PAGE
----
|The Kendra campus lends itself
to installations of various kinds. Over the years many artists
have created installations in the different spaces of the
campus. Some of these are permanent, and have become an
integral part of the environment of the Kendra. Further
spaces are available for both permanent and temporary installations.
Man with Camera and Birds
Man with eyes looking into infinity, with a camera slung
from his shoulders and small birds sitting on his hand.
Stone with Iron Strips 1994
Symbolism of bands constricting one made of metal. Prisoners,
bonded labour, anybody in a situation where they have
no voice or freedom.
Granite Stone 1999
Woman looking upward, joy contemplation, happiness in
throwing arms up in the air. Different textures in the
granite. Colour of the sky included in the sculpture -
what does blue sky mean in the context of the sculpture.
2006 - 2007
The theme Andrew works on is loosely based on various
expeditions he has made around the Kendra. “Seemingly
not all that much happens there, but on closer inspection
this place is a kind of microcosm of India. Thousands
of stacks of bricks litter the landscape, and between
these are numerous anthills - rather unworldly structures.
This terrain is also scattered with villages and temples,
numerous cows and dogs. All these will feature, in an
oblique way, in the work.”
Gwyn Hanssen Pigott, Australia
Terracotta 2007 - 2008
The Hope Trail
Gwyn Hanssen Pigott, a visual artist in residence at Sanskriti
Kendra was sponsored by Asialink, Australia. She usually
works with translucent porcelain groupings - parades,
trails and still lifes made up of simple domestic forms,
which have been exhibited worldwide.
Hope Trail is her response to her short time in India.
Installed in a courtyard of the Terracotta Museum, it
celebrates the generosity of the time given on a daily
basis to colour and decoration - and the hope always for
beauty and happiness. The trail will change over time.
The rains will wash some of it away - as the daily garlands
fade, as lives finish. Some, like hope, will stay.
Grace Wawa Yang
Metal Installation 2009
Yang’s expression artistically stems from an inherent
desire to understand her own existence. She describes
her artistic process as a philosophical investigation
to simultaneously understand life and art itself. She
uses art to express her inner and outer world, and to
represent both her consciousness of the world around her
and her imaginative subconscious. The artist uses various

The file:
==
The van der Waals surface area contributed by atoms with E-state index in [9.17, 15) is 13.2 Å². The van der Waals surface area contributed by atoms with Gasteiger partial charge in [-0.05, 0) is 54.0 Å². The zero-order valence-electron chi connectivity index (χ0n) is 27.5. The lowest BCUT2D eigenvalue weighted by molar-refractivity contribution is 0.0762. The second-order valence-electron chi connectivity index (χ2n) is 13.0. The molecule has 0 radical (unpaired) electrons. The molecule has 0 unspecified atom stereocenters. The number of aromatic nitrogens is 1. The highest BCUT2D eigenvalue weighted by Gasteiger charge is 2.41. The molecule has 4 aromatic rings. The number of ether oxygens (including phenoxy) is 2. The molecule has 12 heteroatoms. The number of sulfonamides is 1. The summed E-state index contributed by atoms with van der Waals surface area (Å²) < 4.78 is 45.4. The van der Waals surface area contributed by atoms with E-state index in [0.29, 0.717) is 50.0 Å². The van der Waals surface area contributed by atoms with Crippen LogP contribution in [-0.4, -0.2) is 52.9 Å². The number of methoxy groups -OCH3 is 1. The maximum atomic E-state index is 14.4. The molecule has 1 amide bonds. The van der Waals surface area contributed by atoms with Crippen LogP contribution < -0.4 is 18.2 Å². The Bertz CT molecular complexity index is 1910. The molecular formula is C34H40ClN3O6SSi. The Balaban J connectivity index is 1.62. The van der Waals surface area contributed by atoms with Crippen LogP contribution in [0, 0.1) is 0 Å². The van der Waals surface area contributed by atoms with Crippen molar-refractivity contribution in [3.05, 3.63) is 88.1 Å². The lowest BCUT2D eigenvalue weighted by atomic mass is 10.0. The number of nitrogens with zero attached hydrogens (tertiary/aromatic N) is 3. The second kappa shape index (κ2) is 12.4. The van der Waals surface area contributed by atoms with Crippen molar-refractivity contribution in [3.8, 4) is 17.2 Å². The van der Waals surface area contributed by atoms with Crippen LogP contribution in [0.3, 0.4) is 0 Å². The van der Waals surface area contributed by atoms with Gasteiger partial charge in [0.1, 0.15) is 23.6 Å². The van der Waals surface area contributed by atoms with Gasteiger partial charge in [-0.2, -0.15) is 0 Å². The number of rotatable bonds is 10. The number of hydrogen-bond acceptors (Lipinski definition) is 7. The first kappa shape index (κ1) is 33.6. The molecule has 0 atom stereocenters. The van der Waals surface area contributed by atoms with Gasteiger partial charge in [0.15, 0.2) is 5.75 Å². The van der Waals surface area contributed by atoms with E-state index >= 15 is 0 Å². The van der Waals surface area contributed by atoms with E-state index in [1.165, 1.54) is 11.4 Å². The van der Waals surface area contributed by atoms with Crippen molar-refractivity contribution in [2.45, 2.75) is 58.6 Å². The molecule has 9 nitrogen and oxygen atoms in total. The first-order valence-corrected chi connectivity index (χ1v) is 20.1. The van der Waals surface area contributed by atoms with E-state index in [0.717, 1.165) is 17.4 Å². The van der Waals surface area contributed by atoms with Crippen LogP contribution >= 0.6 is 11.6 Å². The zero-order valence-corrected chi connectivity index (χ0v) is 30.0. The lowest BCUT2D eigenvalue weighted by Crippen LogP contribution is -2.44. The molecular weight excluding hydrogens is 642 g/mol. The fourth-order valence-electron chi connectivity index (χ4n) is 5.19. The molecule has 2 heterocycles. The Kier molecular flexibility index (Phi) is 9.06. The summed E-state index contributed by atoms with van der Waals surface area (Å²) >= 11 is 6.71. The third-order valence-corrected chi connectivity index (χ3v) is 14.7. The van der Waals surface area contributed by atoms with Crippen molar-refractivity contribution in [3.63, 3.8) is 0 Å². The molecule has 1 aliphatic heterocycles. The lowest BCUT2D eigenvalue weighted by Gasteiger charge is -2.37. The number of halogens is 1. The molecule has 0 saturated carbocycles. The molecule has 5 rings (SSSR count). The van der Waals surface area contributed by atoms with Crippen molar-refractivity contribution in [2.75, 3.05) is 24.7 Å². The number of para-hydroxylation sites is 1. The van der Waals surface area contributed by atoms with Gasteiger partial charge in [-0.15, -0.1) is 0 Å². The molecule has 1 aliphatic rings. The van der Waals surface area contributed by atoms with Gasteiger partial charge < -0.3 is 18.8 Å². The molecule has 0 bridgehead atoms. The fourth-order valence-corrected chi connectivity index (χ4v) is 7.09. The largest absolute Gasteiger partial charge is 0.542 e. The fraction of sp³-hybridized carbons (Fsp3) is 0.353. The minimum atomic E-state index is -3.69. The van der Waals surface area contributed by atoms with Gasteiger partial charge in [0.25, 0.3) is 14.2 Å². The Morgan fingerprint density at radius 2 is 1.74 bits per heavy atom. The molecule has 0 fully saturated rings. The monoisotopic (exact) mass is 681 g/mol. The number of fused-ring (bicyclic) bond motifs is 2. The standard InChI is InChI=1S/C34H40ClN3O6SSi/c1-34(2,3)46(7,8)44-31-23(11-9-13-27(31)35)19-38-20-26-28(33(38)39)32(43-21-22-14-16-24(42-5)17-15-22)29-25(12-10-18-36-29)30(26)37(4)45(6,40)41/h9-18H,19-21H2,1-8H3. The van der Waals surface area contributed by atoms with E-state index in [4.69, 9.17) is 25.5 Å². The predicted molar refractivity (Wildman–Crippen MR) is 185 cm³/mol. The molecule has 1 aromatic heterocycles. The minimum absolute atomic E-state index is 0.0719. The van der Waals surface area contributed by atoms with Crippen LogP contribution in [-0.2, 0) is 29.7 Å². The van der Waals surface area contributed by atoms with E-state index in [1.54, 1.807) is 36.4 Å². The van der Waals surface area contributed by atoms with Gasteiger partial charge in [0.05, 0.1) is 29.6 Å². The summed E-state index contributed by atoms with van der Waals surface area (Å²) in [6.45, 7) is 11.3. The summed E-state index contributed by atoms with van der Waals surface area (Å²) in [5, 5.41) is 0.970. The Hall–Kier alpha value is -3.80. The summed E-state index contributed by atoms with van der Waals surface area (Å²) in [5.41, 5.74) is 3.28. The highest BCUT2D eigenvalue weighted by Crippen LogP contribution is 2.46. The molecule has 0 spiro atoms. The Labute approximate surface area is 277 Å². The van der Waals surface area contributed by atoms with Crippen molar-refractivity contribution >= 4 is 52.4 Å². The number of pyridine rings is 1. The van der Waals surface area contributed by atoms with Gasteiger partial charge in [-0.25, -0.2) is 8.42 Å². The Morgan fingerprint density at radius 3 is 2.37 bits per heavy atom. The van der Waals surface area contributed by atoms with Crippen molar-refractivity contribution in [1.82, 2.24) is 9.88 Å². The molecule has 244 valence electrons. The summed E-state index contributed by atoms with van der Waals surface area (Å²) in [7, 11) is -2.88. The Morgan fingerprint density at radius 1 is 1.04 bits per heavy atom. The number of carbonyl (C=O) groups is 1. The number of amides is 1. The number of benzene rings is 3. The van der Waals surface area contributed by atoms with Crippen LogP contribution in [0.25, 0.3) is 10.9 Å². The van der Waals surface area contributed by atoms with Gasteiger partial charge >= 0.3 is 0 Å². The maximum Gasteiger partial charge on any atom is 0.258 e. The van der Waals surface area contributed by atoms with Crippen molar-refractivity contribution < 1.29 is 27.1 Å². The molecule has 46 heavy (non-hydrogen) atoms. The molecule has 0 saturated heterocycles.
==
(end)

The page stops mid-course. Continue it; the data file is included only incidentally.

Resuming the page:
mediums such as digital photography, light box, and multi-media
2009 - 2010
“ My installations and photographs communicate directly
with the stored images which everyone has inside themselves
from their own cultural experiences. These personal influences
and images create our imaginations and dreams.
My latest project relates to the romantic work of Caspar
David Friedrich and my pictures are like his paintings,
pure fiction. The Sanskriti Foundation is supporting me
in photographing the new Metro development and architectural
sites in India such as the Devi Foundation. I will use
these pictures in my new series.”
2010 - 2011
“My project at Sanskriti explores the communal riots
that have happened in India since 1947, through dharapatras,
which are copper pots with a spouted bottom. Dharapatras
are used in Hindu temples to complete various rituals
of worship, as well as in Ayurveda practices. Seventeen
dharapatras have been etched with details of various communal
riots. They will be installed in a durational installation
with water dripping out of the bottom of these vessels.
I am appropriating the dharapatras as objects loaded with
ritual significance, and reinscribing them as containers
of history that incessantly leak the memories of these
events into the present day.”
Terracotta Torso 2011 - 2012
“ I focus my ceramic sculpture on the expressive
possibilities of the figure. At its surface, the human
form reflects a mere fraction of the inner journey of
mind and spirit that defines us as human. I like to imagine
what it would be like if elements from this journey manifested
themselves on the surface of the body in tangible form.
Using both nature and culture, I explore the power of
unspoken thought and emotion. At Sanskriti, I continue
to evolve these ideas with reference to my admiration
for the way that gardens are depicted in Indian minature
Lucia Moure, Switzerland
Lucia Moure, born in Bogota, Colombia, currently lives
and works in Geneva, Switzerland.
She has been awarded with supporting grants by la Ville
de Geneve, and has exhibited her work in prestigious institutions
of contemporary art in Switzerland. Lucia has also shown
her work in alternative art galleries in Colombia.
Vicki McConville, Australia
Krid Kal: Playing with Yesterday as Tomorrow
Part of ‘Essence of Containment’, a studio-based
research PhD project, 2012 - 2013
‘Krid Kal: Playing with Yesterday as Tomorrow’
is an exhibition of works ‘in progress’. The
work was created during Australian artist Vicki McConville’s
residency at Sanskriti Kendra.
The work takes as its inspiration the Sanskriti Museum
collections and combines these with collections the artist
has gathered on her travels in India. In particular, the
small portable vernacular objects and images that have
been handled, travelled and traded over time. These works,
and their reflections, have been animated over time.
The work involves the use of found objects such as kolum/rangoli
stencils, objects from the Museum such as hair combs and
nutcrakers, shadows and projections using light and rice
flour floor drawings. In each of these shadows and projections,
the objects become ‘ephemeral’, just like
the kolum/rangoli. Once the projector light is switched
off, once the rice is swept away, the image disappears.
They explore the transient and ephemeral connection between
past and present.